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BioMed Research International
Volume 2014, Article ID 578137, 12 pages
http://dx.doi.org/10.1155/2014/578137
Review Article

Can Melatonin Help Us in Radiation Oncology Treatments?

1Department of Medical Radiation Engineering, Tehran Science and Research Branch, Islamic Azad University, Tehran, Iran
2Department of Medical Physics and Biomedical Engineering, Faculty of Medicine, Tehran University of Medical Sciences, Keshavarz Boulevard, Poursina Avenue, Tehran, Iran
3Department of Medical Physics, Faculty of Medicine, Iran University of Medical Sciences, Tehran, Iran
4Department of Radiology and Medical Physics, Faculty of Paramedicine, Kashan University of Medical Sciences, Kashan, Iran

Received 24 February 2014; Accepted 15 April 2014; Published 11 May 2014

Academic Editor: Michele Rechia Fighera

Copyright © 2014 Ehsan Mihandoost et al. This is an open access article distributed under the Creative Commons Attribution License, which permits unrestricted use, distribution, and reproduction in any medium, provided the original work is properly cited.

Abstract

Nowadays, radiotherapy has become an integral part of the treatment regimen in various malignancies for curative or palliative purposes. Ionizing radiation interacts with biological systems to produce free radicals, which attack various cellular components. Radioprotectors act as prophylactic agents that are administered to shield normal cells and tissues from the harmful effects of radiation. Melatonin has been shown to be both a direct free radical scavenger and an indirect antioxidant by stimulating antioxidant enzymes and suppressing prooxidative enzymes activity. In addition to its antioxidant property, there have also been reports implicating antiapoptotic function for melatonin in normal cells. Furthermore, through its antitumor and radiosensitizing properties, treatment with melatonin may prevent tumor progression. Therefore, addition of melatonin to radiation therapy could lower the damage inflicted to the normal tissue, leading to a more efficient tumor control by use of higher doses of irradiation during radiotherapy. Thus, it seems that, in the future, melatonin may improve the therapeutic gain in radiation oncology treatments.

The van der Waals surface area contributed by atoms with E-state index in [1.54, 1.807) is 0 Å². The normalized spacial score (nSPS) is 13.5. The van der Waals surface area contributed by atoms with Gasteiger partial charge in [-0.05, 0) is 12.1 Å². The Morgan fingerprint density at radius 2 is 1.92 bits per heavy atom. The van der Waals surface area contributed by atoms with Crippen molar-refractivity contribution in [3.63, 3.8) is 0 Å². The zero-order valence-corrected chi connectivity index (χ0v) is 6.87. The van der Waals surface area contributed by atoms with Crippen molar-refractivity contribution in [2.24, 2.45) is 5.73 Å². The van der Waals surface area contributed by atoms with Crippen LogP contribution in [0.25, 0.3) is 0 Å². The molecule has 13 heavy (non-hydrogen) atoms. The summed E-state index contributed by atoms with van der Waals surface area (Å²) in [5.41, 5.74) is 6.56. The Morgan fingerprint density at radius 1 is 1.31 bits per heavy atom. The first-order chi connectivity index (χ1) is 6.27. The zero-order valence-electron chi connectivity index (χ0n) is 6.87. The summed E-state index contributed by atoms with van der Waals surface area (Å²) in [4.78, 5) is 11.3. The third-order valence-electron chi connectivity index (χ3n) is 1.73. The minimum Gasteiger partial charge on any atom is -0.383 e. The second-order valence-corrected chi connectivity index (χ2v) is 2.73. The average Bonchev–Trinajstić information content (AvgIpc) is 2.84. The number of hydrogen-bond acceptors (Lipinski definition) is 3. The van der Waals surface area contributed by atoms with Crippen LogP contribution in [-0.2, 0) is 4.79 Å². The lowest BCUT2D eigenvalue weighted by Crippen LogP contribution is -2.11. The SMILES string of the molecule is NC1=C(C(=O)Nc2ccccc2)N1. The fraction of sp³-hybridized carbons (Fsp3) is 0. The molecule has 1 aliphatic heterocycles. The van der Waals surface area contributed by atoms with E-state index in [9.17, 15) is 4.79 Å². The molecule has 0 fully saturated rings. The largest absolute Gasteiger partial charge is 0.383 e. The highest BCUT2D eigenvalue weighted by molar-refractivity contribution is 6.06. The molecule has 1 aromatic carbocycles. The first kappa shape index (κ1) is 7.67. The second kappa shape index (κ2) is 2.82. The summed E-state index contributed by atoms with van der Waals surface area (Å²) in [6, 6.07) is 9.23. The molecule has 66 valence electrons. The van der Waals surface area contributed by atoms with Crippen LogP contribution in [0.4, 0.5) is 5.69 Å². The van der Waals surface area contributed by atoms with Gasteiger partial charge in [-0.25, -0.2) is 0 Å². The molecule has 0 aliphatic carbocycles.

1. Introduction

Radiotherapy is used for curative or palliative purpose in various patient malignancies [1]. It is estimated that about 50–70% of clinical oncology treatments are performed with either radiotherapy alone or a combination of radiotherapy and chemotherapy [2, 3]. However, radio sensitivity of normal tissues surrounding the tumor limits the therapeutic gain. The response of the normal tissues to therapeutic radiation exposure ranges from mild discomfort to life threatening, and the rates of such responses often depend on the amount and distribution of the radiation dose received by the tissue [4, 5].

Exposure of biological systems to ionizing irradiation leads to formation of free radicals including reactive oxygen species (ROS) as well as reactive nitrogen species (RNS) [6]. These agents impose damage to various biomacromolecules like the DNA, lipids, and proteins present in the cell [6].